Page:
18. Nejat Anbarci, Monica Escaleras and Charles A. Register (2005), ‘Earthquake Fatalities: The Interaction of Nature and Political Economy’, Journal of Public Economics, 89 (9–10), September, 1907–33

19. Eric Neumayer and Thomas Plümper (2007), ‘The Gendered Nature of Natural Disasters: The Impact of Catastrophic Events on the Gender Gap in Life Expectancy, 1981–2002’, Annals of the Association of American Geographers, 97 (3), February, 551–66

20. Hideki Toya and Mark Skidmore (2007), ‘Economic Development and the Impacts of Natural Disasters’, Economics Letters, 94 (1), January, 20–25

21. Michel Masozera, Melissa Bailey and Charles Kerchner (2007), ‘Distribution of Impacts of Natural Disasters across Income Groups: A Case Study of New Orleans’, Ecological Economics: Ecological Economics of Coastal Disasters–Coastal Disasters Special Section, 63 (2–3), August, 299–306

22. Derek K. Kellenberg and Ahmed Mushfiq Mobarak (2008), ‘Does Rising Income Increase or Decrease Damage Risk from Natural Disasters?’, Journal of Urban Economics, 63 (3), May, 788–802

23. P.A. Raschky (2008), ‘Institutions and the Losses from Natural Disasters’, Natural Hazards and Earth System Sciences, 8 (4), July, 627–34

24. Roger A. Pielke Jr., Joel Gratz, Christopher W. Landsea, Douglas Collins, Mark A. Saunders and Rade Musulin (2008), ‘Normalized Hurricane Damage in the United States: 1900–2005’, Natural Hazards Review, 9 (1), February, 29–42

25. Alvaro S. Pereira (2009), ‘The Opportunity of a Disaster: The Economic Impact of the 1755 Lisbon Earthquake’, Journal of Economic History, 69 (2), June, 466–99

26. Mark Skidmore and Hideki Toya (2013), ‘Natural Disaster Impacts and Fiscal Decentralization’, Land Economics, 89 (1), February, 101–17

27. Richard Hornbeck and Suresh Naidu (2014), ‘When the Levee Breaks: Black Migration and Economic Development in the American South’, American Economic Review, 104 (3), March, 963–90

28. Daniel P. Aldrich and Yasuyuki Sawada (2015), ‘The Physical and Social Determinants of Mortality in the 3.11 Tsunami’, Social Science and Medicine, 124, January, 66–75

29. Hideki Toya and Mark Skidmore (2015), ‘Information/Communication Technology and Natural Disaster Vulnerability’, Economics Letters, 137, December, 143–5

PART III NATURAL DISASTER RESILIENCE, RECOVERY AND ADAPTATION
A. Resilience
30. David S. Brookshire, Mark A. Thayer, John Tschirhart and William D. Schulze (1985), ‘A Test of the Expected Utility Model: Evidence from Earthquake Risks’, Journal of Political Economy, 93 (2), April, 369–89

31. Howard Kunreuther (1996), ‘Mitigating Disaster Losses through Insurance’, Journal of Risk and Uncertainty, Special Issue: The Stanford University Conference on Social Treatment of Catastrophic Risk, 12 (2–3), May, 171–87

32. Raymond J. Burby, Robert E. Deyle, David R. Godschalk and Robert B. Olshansky (2000), ‘Creating Hazard Resilient Communities through Land-Use Planning’, Natural Hazards Review, 1 (2), May, 99–106

33. Gary Yohe and Richard S.J. Tol (2002), ‘Indicators for Social and Economic Coping Capacity – Moving toward a Working Definition of Adaptive Capacity’, Global Environmental Change, 12 (1), April, 25–40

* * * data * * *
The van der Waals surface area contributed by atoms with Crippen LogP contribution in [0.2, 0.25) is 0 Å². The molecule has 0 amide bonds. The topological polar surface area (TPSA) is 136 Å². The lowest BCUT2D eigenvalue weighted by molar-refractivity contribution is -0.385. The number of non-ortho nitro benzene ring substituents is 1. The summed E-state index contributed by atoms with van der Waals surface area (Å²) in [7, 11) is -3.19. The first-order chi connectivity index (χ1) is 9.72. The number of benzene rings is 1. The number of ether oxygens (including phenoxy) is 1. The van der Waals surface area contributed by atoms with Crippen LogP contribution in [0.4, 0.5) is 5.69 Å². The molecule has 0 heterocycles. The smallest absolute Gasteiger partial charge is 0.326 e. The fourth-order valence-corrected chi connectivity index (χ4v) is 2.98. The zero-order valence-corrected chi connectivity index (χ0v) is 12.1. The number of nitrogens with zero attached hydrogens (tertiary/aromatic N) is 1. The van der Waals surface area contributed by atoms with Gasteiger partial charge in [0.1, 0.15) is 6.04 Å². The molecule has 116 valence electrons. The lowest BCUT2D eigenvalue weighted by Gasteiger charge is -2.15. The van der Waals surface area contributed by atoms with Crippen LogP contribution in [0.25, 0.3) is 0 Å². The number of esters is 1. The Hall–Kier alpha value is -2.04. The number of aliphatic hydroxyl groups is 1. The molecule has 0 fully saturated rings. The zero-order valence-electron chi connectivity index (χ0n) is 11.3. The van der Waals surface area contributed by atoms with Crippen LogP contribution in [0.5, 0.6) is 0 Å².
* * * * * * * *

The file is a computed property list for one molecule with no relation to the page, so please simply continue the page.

34. Emmanuel Skoufias (2003), ‘Economic Crises and Natural Disasters: Coping Strategies and Policy Implications’, World Development: Economic Crises, Natural Disasters, and Poverty, 31 (7), July, 1087–102

35. David R. Godschalk (2003), ‘Urban Hazard Mitigation: Creating Resilient Cities’, Natural Hazards Review, 4 (3), August, 136–43

36. Fanny Henriet, Stéphane Hallegatte and Lionel Tabourier (2012), ‘Firm-Network Characteristics and Economic Robustness to Natural Disasters’, Journal of Economic Dynamics and Control, 36 (1), January, 150–67

B. Recovery
37. George Horwich (2000), ‘Economic Lessons of the Kobe Earthquake’, Economic Development and Cultural Change, 48 (3), April, 521–42

38. R.W. Kates, C.E. Colten, S. Laska and S.P. Leatherman (2006), ‘Reconstruction of New Orleans after Hurricane Katrina: A Research Perspective’, Proceedings of the National Academy of Sciences, 103 (40), October, 14653–60

39. David Strömberg (2007), ‘Natural Disasters, Economic Development, and Humanitarian Aid’, Journal of Economic Perspectives, 21 (3), Summer, 199–222

C. Adaptation
40. Timothy Besley and Robin Burgess (2002), ‘The Political Economy of Government Responsiveness: Theory and Evidence from India’, Quarterly Journal of Economics, 117 (4), November, 1415–51

41. Nick Brooks, W. Neil Adger and P. Mick Kelly (2005), ‘The Determinants of Vulnerability and Adaptive Capacity at the National Level and the Implications for Adaptation’, Global Environmental Change: Adaptation to Climate Change: Perspectives across Scales, 15 (2), July, 151–63
42. Raymond J. Burby (2006), ‘Hurricane Katrina and the Paradoxes of Government Disaster Policy: Bringing About Wise Governmental Decisions for Hazardous Areas’, Annals of the American Academy of Political and Social Science, 604 (1), March, 171–91

43. Andrew Healy and Neil Malhotra (2009), ‘Myopic Voters and Natural Disaster Policy’, American Political Science Review, 103 (3), August, 387–406

44. Leah Platt Boustan, Matthew E. Kahn and Paul W. Rhode (2012), ‘Moving to Higher Ground: Migration Response to Natural Disasters in the Early Twentieth Century’, American Economic Review: Papers and Proceedings, 102 (3), May, 238–44

45. Nathalie Francken, Bart Minten and Johan F.M. Swinnen (2012), ‘The Political Economy of Relief Aid Allocation: Evidence from Madagascar’, World Development, 40 (3), March, 486–500

46. Stefan Hochrainer-Stigler, Reinhard Mechler, Georg Pflug and Keith Williges (2014), ‘Funding Public Adaptation to Climate-Related Disasters. Estimates for a Global Fund’, Global Environmental Change, 25, March, 87–96

47. Hideki Toya and Mark Skidmore (2014), ‘Do Natural Disasters Enhance Societal Trust?’, Kyklos, 67 (2), May, 255–79

Index